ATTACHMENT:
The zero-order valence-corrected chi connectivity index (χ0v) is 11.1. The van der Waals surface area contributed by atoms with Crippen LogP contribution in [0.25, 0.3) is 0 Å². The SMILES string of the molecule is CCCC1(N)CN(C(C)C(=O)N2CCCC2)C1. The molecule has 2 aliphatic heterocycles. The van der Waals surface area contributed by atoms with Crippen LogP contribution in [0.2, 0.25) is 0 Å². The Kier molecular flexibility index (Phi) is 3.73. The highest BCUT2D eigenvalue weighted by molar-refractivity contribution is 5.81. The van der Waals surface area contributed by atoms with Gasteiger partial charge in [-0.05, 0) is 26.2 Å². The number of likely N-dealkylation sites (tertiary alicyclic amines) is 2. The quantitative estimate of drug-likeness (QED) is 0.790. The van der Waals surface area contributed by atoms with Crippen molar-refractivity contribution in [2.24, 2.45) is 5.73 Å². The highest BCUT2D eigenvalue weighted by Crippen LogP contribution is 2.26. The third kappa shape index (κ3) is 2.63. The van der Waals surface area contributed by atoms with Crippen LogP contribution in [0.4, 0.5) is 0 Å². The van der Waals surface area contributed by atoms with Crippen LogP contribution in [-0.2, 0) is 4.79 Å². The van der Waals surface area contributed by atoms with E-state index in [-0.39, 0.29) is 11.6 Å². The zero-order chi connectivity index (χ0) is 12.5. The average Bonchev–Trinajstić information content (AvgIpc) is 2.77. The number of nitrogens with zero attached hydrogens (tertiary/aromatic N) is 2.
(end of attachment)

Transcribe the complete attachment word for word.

The zero-order valence-corrected chi connectivity index (χ0v) is 11.1. The van der Waals surface area contributed by atoms with Crippen LogP contribution in [0.25, 0.3) is 0 Å². The SMILES string of the molecule is CCCC1(N)CN(C(C)C(=O)N2CCCC2)C1. The molecule has 2 aliphatic heterocycles. The van der Waals surface area contributed by atoms with Crippen LogP contribution in [0.2, 0.25) is 0 Å². The Kier molecular flexibility index (Phi) is 3.73. The highest BCUT2D eigenvalue weighted by molar-refractivity contribution is 5.81. The van der Waals surface area contributed by atoms with Gasteiger partial charge in [-0.05, 0) is 26.2 Å². The number of likely N-dealkylation sites (tertiary alicyclic amines) is 2. The quantitative estimate of drug-likeness (QED) is 0.790. The van der Waals surface area contributed by atoms with Crippen molar-refractivity contribution in [2.24, 2.45) is 5.73 Å². The highest BCUT2D eigenvalue weighted by Crippen LogP contribution is 2.26. The third kappa shape index (κ3) is 2.63. The van der Waals surface area contributed by atoms with Crippen LogP contribution in [0.4, 0.5) is 0 Å². The van der Waals surface area contributed by atoms with Crippen LogP contribution in [-0.2, 0) is 4.79 Å². The van der Waals surface area contributed by atoms with E-state index in [-0.39, 0.29) is 11.6 Å². The zero-order chi connectivity index (χ0) is 12.5. The average Bonchev–Trinajstić information content (AvgIpc) is 2.77. The number of nitrogens with zero attached hydrogens (tertiary/aromatic N) is 2.